Decisive week for Finland, Sweden as NATO decisions loom

Finland and Sweden are expected to announce this week whether to apply to join NATO following Russia’s Ukraine invasion, in what would be a stunning reversal of decades-long non-alignment policies.
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The Nordic nations have been rattled by Moscow’s war against its pro-Western neighbour, which has bolstered domestic support for joining the military alliance — and the security that membership would provide.

“It is 100 percent certain that Finland will apply, and quite likely that it will be a member by the end of the year”, researcher Charly Salonius-Pasternak of the Finnish Institute of International Affairs told AFP, with a majority in parliament backing membership.

Russia’s February 24 invasion of Ukraine has also led to a swift turnaround in Finnish and Swedish public opinion in favour of NATO membership, which until recently had little backing.

A poll published Monday by Finnish public broadcaster Yle showed that a record 76 percent of Finns now support joining the alliance, up from the steady 20 to 30 percent registered in recent years.

Public opinion has also surged in Sweden, albeit to lower levels, with around half of Swedes now in favour.

After weeks of intense political meetings at home and abroad, all signs now point to the two countries announcing a joint bid before the end of the week.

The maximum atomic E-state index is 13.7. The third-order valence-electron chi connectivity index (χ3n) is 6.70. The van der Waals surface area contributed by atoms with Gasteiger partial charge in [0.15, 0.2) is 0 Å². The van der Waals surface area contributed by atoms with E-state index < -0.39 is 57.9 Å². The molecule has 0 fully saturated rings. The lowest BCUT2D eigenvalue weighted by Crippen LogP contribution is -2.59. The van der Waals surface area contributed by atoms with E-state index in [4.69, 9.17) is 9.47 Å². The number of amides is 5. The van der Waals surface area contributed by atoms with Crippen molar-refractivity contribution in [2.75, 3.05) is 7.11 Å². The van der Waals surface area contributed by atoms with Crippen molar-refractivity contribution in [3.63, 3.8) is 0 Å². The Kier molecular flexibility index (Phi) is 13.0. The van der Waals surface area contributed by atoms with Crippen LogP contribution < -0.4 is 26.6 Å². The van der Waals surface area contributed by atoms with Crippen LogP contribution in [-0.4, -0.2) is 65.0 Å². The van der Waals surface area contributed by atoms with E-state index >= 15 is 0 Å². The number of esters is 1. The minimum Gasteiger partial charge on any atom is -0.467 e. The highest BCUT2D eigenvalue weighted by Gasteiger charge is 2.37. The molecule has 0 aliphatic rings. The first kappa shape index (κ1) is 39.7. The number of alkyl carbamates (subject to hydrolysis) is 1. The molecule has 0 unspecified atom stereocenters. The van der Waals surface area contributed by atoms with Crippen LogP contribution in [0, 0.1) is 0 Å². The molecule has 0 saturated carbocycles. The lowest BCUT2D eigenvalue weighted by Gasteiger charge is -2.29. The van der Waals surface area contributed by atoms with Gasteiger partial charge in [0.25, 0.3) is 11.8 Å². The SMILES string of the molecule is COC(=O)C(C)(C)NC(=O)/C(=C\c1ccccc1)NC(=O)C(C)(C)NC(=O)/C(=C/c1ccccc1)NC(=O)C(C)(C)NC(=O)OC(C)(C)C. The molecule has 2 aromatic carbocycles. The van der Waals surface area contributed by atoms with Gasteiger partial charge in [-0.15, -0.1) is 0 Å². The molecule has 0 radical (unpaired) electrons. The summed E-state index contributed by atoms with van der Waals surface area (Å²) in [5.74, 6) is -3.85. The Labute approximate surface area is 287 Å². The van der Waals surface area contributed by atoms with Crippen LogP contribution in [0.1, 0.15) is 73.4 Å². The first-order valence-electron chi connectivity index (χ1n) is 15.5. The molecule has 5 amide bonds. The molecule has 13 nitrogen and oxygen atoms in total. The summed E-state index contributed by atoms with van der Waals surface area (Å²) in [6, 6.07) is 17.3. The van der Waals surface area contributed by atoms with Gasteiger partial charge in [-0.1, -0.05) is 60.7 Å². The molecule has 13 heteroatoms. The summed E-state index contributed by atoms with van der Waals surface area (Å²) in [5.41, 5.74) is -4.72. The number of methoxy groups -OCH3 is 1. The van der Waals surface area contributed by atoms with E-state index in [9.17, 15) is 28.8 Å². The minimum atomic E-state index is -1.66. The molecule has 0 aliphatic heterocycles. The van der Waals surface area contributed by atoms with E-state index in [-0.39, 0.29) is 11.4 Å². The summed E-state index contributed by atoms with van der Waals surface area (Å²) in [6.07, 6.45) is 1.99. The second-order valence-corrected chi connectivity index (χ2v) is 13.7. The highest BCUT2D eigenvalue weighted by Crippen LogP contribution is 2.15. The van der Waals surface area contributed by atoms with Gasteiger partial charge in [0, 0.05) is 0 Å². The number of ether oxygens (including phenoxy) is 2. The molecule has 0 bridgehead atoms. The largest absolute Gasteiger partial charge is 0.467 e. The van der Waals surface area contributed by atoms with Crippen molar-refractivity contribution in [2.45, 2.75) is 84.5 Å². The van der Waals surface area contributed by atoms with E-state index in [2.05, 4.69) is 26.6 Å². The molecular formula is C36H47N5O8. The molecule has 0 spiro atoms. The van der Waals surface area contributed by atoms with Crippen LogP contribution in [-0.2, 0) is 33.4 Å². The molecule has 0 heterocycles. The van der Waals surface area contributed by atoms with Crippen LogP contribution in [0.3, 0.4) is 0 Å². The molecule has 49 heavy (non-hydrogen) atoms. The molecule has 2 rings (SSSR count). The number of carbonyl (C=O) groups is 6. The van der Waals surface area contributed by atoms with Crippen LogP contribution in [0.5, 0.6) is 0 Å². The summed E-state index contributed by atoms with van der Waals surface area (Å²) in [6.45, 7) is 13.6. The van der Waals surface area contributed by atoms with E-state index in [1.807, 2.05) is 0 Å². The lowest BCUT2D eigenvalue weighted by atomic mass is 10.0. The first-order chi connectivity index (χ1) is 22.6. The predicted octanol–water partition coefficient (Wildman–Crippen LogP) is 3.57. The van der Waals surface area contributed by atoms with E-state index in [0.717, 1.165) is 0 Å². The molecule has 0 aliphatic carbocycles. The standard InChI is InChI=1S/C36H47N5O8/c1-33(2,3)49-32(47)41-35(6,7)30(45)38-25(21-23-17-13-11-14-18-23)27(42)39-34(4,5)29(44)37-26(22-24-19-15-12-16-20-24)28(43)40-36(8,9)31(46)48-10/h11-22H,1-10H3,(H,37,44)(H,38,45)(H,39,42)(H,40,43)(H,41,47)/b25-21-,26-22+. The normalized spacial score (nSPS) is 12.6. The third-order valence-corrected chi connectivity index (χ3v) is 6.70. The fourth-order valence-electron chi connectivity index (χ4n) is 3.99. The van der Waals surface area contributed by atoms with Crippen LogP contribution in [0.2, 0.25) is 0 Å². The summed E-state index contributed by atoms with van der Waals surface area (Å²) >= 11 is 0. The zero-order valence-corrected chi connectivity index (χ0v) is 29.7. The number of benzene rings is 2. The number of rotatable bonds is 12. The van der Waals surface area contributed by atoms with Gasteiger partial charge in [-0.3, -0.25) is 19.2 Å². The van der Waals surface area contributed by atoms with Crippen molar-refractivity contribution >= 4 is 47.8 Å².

Sweden’s ruling Social Democratic Party said Monday it would announce its position on the NATO issue on May 15. A favourable stance would provide a clear parliamentary majority for an application.

Elisabeth Braw, an expert on Nordic countries’ defence at the American Enterprise Institute, told AFP that even though Stockholm appears more hesitant than Helsinki, she believes the two countries “will do the application at the same time”.

Traditionally accustomed to lengthy consensus-building debates on major issues, Sweden has been caught off-guard by Finland’s swift turnaround.

“The Social Democrats in Sweden have always said: ‘We’ll think about this when Finland joins’… because they thought Finland would never join”, Braw said.

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